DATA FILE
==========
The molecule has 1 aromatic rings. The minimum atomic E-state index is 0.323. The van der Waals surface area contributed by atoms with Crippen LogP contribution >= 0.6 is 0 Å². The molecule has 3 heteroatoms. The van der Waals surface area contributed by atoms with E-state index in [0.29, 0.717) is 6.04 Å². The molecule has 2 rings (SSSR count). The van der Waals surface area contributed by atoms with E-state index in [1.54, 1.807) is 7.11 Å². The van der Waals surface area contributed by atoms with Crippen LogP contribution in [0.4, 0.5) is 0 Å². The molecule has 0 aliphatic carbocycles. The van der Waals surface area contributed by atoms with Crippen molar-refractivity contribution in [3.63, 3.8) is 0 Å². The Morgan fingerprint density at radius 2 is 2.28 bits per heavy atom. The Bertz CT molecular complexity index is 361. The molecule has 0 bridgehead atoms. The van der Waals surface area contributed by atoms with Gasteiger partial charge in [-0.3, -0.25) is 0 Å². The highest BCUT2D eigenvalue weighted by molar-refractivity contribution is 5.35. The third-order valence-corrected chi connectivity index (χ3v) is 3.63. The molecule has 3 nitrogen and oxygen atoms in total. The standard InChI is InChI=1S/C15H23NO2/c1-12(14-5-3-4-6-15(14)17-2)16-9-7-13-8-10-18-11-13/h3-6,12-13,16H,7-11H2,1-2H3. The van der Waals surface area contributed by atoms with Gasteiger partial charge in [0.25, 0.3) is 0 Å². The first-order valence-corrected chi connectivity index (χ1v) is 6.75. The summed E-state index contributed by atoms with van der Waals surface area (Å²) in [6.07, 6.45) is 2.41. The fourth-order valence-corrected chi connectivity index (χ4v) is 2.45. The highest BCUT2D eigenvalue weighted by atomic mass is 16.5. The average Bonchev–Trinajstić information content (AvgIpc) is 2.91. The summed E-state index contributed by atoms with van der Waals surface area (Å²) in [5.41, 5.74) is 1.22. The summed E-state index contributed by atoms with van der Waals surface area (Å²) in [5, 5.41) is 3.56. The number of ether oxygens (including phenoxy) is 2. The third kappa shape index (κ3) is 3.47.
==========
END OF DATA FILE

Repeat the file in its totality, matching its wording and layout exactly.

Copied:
The molecule has 1 aromatic rings. The minimum atomic E-state index is 0.323. The van der Waals surface area contributed by atoms with Crippen LogP contribution >= 0.6 is 0 Å². The molecule has 3 heteroatoms. The van der Waals surface area contributed by atoms with E-state index in [0.29, 0.717) is 6.04 Å². The molecule has 2 rings (SSSR count). The van der Waals surface area contributed by atoms with E-state index in [1.54, 1.807) is 7.11 Å². The van der Waals surface area contributed by atoms with Crippen LogP contribution in [0.4, 0.5) is 0 Å². The molecule has 0 aliphatic carbocycles. The van der Waals surface area contributed by atoms with Crippen molar-refractivity contribution in [3.63, 3.8) is 0 Å². The Morgan fingerprint density at radius 2 is 2.28 bits per heavy atom. The Bertz CT molecular complexity index is 361. The molecule has 0 bridgehead atoms. The van der Waals surface area contributed by atoms with Gasteiger partial charge in [-0.3, -0.25) is 0 Å². The highest BCUT2D eigenvalue weighted by molar-refractivity contribution is 5.35. The third-order valence-corrected chi connectivity index (χ3v) is 3.63. The molecule has 3 nitrogen and oxygen atoms in total. The standard InChI is InChI=1S/C15H23NO2/c1-12(14-5-3-4-6-15(14)17-2)16-9-7-13-8-10-18-11-13/h3-6,12-13,16H,7-11H2,1-2H3. The van der Waals surface area contributed by atoms with Gasteiger partial charge in [0.25, 0.3) is 0 Å². The first-order valence-corrected chi connectivity index (χ1v) is 6.75. The summed E-state index contributed by atoms with van der Waals surface area (Å²) in [6.07, 6.45) is 2.41. The fourth-order valence-corrected chi connectivity index (χ4v) is 2.45. The highest BCUT2D eigenvalue weighted by atomic mass is 16.5. The average Bonchev–Trinajstić information content (AvgIpc) is 2.91. The summed E-state index contributed by atoms with van der Waals surface area (Å²) in [5.41, 5.74) is 1.22. The summed E-state index contributed by atoms with van der Waals surface area (Å²) in [5, 5.41) is 3.56. The number of ether oxygens (including phenoxy) is 2. The third kappa shape index (κ3) is 3.47.